Should the students of Elmbrook School District decide to petition the Supreme Court to hear the case, there is a genuine possibility that the Court will decide to grant certiorari. While many school districts around the county hold graduation ceremonies in religious institutions, most districts agree to change venues upon threat of a lawsuit. For example, after the ACLU filed a lawsuit to enjoin a New Jersey high school from continuing to hold graduation ceremonies in a Baptist Church, the school district quickly agreed to hold the ceremony elsewhere in subsequent years. Consequently, few lawsuits make it to trial, preventing the development of a circuit split. The only other court to take up the issue, a federal district court in Connecticut, granted a preliminary injunction last year prohibiting a Connecticut high school from conducting graduation ceremonies at a Christian church, finding that there was “a substantial likelihood” that the ceremonies would violate the Establishment Clause, but has yet to rule on whether a permanent injunction should be issued. Even without a circuit split, there may be four justices on the Supreme Court who are willing to grant certiorari to reiterate the importance of Lee and put the issue to rest.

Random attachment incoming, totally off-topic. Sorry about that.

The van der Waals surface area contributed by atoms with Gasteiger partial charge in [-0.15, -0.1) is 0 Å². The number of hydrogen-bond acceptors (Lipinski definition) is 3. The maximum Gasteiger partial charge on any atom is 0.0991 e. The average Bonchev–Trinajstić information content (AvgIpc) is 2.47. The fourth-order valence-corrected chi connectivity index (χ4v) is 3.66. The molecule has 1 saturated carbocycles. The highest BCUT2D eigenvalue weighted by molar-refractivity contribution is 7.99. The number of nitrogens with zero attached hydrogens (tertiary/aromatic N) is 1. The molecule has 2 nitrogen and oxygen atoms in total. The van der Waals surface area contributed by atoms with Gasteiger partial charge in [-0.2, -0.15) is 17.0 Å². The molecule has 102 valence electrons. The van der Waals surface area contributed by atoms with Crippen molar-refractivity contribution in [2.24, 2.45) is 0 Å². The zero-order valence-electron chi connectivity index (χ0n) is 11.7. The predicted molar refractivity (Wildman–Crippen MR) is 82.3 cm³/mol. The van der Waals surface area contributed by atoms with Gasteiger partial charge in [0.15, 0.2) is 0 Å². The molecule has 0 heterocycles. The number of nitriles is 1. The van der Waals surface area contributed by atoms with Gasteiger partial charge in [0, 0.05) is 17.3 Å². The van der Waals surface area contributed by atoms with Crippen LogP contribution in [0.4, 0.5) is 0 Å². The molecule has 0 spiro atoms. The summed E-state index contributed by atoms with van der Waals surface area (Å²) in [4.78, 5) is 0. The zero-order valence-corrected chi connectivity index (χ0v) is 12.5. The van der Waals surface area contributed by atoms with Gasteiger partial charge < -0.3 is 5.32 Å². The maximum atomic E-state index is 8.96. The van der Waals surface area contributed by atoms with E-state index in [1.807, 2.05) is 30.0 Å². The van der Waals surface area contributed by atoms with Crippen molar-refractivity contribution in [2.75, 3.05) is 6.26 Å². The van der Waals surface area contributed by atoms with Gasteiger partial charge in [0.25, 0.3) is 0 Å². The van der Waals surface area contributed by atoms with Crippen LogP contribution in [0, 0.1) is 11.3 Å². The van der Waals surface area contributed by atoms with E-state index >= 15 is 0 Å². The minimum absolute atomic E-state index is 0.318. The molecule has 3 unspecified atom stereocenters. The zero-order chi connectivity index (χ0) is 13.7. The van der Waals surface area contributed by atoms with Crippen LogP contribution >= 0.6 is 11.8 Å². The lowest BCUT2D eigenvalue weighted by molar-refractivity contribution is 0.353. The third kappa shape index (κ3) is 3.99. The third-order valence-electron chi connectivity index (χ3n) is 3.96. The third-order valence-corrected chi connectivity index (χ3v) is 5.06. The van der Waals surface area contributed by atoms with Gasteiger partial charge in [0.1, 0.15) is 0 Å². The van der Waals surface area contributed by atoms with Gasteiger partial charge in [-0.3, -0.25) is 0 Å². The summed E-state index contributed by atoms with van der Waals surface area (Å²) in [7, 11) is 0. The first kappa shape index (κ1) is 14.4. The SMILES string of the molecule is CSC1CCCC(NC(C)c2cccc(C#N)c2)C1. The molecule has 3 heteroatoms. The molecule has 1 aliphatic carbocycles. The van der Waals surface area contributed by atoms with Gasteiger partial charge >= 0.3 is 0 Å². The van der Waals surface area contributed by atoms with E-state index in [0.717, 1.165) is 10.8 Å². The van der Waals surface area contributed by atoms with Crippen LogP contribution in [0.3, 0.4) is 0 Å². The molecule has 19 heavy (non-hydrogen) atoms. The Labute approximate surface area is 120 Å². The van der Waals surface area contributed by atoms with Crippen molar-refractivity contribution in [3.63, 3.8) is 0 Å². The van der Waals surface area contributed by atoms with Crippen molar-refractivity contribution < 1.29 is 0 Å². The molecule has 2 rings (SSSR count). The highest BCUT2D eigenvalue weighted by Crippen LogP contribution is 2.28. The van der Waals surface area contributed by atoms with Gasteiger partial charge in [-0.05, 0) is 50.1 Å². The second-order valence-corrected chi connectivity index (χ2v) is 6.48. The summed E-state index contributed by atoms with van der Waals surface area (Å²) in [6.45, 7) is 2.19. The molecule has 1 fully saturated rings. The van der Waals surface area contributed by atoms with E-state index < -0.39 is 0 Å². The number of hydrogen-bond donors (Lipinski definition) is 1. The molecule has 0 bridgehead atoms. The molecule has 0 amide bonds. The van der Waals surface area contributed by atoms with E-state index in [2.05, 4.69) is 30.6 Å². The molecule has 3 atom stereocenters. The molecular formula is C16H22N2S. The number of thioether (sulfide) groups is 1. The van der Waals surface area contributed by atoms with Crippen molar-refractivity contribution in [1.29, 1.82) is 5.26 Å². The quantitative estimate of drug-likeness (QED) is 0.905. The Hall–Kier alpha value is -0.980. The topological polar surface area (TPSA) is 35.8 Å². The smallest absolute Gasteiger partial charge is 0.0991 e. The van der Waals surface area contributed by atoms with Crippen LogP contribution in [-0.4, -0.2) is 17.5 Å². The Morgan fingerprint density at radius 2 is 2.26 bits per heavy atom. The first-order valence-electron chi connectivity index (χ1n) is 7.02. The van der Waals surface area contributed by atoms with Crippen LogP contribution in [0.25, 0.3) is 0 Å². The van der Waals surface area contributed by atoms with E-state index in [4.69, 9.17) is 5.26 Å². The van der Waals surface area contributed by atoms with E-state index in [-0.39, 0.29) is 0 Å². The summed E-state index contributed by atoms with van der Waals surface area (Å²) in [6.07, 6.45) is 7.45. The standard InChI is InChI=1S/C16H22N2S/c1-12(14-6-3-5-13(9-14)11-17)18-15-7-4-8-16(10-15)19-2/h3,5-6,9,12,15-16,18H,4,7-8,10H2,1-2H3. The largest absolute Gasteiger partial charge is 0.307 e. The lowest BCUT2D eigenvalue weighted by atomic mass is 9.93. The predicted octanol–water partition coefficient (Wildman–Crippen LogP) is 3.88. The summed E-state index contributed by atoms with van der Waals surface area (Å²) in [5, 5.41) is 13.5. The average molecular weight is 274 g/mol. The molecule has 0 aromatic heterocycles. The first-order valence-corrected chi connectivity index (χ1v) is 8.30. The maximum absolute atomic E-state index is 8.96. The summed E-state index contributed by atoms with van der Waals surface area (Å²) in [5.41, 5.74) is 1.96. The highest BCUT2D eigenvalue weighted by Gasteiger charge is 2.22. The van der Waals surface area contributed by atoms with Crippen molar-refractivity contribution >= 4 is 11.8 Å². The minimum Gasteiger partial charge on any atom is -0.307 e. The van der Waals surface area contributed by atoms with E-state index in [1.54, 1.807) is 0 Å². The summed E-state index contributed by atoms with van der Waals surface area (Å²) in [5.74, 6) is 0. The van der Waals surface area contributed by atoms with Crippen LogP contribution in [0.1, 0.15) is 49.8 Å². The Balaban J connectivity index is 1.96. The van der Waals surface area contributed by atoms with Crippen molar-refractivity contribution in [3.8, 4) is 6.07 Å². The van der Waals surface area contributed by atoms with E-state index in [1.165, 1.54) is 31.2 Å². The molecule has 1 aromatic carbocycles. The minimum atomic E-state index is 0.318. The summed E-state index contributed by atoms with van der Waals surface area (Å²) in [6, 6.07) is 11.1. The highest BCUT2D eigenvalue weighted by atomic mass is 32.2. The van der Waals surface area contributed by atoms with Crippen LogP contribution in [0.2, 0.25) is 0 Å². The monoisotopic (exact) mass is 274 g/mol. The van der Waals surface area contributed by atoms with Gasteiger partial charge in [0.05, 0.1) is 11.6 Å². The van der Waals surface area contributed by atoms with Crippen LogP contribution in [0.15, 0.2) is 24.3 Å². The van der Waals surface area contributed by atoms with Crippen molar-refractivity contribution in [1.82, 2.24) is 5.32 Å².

Given the current makeup of the Court, Elmbrook provides the opportunity for a rare victory for civil libertarians, should it make its way to the Supreme Court. Only three of the current justices—Justices Kennedy, Scalia, and Thomas—participated in the Lee decision. Justice Kennedy wrote the majority opinion, while Justice Scalia wrote a scathing dissent, joined by Justice Thomas. Chief Justice Roberts and Justice Alito would be almost certain to join with Justices Scalia and Thomas in upholding the constitutionality of hosting graduation ceremonies in religious institutions. As Deputy Solicitor General, John Roberts filed an amicus brief in Lee, in which he wrote that the graduation ceremony was not a violation of the Establishment Clause. As a judge on the Third Circuit, Justice Alito dissented in a case that declared unconstitutional a policy that allowed the high school’s senior class to vote on whether to have a student-led prayer at their graduation. On the other side, Justices Breyer and Ginsburg, who voted to strike down a student-led invocation during pregame ceremonies at high school football games, would likely be joined in striking down Elmbrook School District’s practice by Justices Kagan and Sotomayor, who reiterated the importance of the Establishment Clause in a dissenting opinion in Arizona Christian School Tuition Organization v. Winn. Since Justice Kennedy wrote the majority opinion in Lee, one would expect him to reach the same outcome in Elmbrook, resulting in a 5-4 decision to reverse the Seventh Circuit. As usual, as Kennedy goes, goes the Court.
The Seventh Circuit Court of Appeals yesterday vacated the opinion of the three-judge panel, and will hear the case en banc. A date has not yet been set for oral argument.